One year ago, the words ‘Masters in Mathematical Finance’ flashed on my screen as I combed through the vast amount of graduate programs geared towards students with quantitative backgrounds. It felt like every day I woke up I had a new idea about how I was going to use my highly theoretical degree in math to study something with more tangible application and direct relevance to my life. Financial Engineering was an ideal medium by which I could use mathematical modeling and data analysis in the dynamic and exciting context of financial markets. By the end of October, I had taken the GRE, secured letters of recommendation, and submitted my application. Before I knew it, I had submitted my letter of intent and paid my deposit.
My undergraduate school located in Spokane, Washington was nestled in a suburban neighborhood with about 2,200 undergrad students. Suddenly, I was signing up for something much larger, much more fast paced, and much more unknown to me.
Fast-forward several months to the middle of August. I found myself sitting in a Math refresher course where the humidity made my skin instantly sticky as I sat in a room with several other students anticipating the storm that everyone said would hit us and hit us hard. My emotional radar hit several extremes for those first few days: excitement, fear, anxiety, anticipation, happiness, homesickness, you name it! This time provided an excellent transition period with a nice balance of sitting in class, meeting classmates, and most of all, having free afternoons to find footing in such a lively city.
It has been about two months in Boston and school is in full swing. We have been through the math refresher course, were sufficiently oriented and welcomed during orientation week, had a few days to prepare for the beginning of the semester, and now are just on the verge of panic mode as we persevere through difficult problem sets, attempt to identify our career goals, and anticipate midterms. However, the amount of personal, professional, and academic learning that has taken place just in this brief time is absolutely incredible. We have built relationships with faculty, forged friendships with classmates, gained exposure to the industry, and probably had a few “Why on Earth did I sign up for this program?” moments. From what we’ve been told, we are right on schedule! We are fortunate to have a cohort of second year Math Finance students who are willing to advise, guide, shed wisdom, and empathize.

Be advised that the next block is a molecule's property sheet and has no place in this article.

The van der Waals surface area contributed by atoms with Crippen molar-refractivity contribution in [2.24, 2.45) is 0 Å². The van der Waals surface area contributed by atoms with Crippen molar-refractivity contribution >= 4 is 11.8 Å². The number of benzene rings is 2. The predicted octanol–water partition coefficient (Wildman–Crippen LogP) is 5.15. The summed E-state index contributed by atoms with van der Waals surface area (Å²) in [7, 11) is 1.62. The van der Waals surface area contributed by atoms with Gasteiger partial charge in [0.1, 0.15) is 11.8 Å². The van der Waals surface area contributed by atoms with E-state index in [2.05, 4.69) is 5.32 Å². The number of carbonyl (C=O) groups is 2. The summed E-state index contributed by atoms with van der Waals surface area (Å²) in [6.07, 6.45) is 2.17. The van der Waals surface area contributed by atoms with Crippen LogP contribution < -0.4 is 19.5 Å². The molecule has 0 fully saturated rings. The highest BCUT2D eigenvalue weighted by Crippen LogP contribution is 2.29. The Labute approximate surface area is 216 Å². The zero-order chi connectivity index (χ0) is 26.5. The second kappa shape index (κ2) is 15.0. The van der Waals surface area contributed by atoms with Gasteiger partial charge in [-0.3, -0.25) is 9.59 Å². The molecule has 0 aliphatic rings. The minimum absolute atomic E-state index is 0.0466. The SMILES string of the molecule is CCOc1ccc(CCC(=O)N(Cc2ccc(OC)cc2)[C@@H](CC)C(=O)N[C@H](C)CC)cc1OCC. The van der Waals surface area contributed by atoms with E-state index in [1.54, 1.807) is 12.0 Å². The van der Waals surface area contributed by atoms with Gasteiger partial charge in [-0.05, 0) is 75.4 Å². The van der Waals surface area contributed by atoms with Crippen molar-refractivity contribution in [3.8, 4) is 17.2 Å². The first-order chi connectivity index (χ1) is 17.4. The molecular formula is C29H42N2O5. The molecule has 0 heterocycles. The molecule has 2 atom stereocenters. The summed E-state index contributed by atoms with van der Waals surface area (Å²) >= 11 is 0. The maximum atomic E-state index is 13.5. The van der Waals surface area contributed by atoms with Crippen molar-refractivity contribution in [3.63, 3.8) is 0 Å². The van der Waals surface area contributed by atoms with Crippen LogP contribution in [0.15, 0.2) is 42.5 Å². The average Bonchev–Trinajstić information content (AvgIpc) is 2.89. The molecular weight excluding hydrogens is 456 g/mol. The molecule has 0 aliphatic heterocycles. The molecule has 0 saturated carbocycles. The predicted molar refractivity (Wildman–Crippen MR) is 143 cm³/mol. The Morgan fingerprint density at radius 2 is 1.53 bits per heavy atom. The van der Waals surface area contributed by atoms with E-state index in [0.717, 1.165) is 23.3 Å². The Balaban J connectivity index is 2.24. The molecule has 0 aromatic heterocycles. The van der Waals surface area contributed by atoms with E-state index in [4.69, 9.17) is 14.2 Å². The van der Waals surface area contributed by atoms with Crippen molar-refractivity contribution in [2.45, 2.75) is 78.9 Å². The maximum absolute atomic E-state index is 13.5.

The opportunities that come with the Boston University Mathematical Finance degree are vast – even more than I was aware! Weekly emails signal to us important deadlines, networking opportunities, alternative lectures, and social events. There is a prestige that comes with the Boston University SMG and I am so grateful to someday be apart of the network of BU professionals. The relationships I have formed with classmates and professors are rich and will reap many benefits. Learning alongside classmates who have different intuitions and thought processes encourage different ways of approaching similar problems. There is nothing more inspiring than walking into a classroom that is led by some of the brightest minds in the industry, is unified by the passion to learn math, and that requires us to wrestle with theory and application.
If these next 17 months are anything like the first few months, I know I am setting myself up for personal, professional, and academic development and success.
Annika is using an academic background of mathematics and a passion for financial markets to leverage career opportunities in quantitative portfolio management or risk management. Annika enjoys cooking new food, drinking coffee, running, exploring Boston, and playing Sudoku.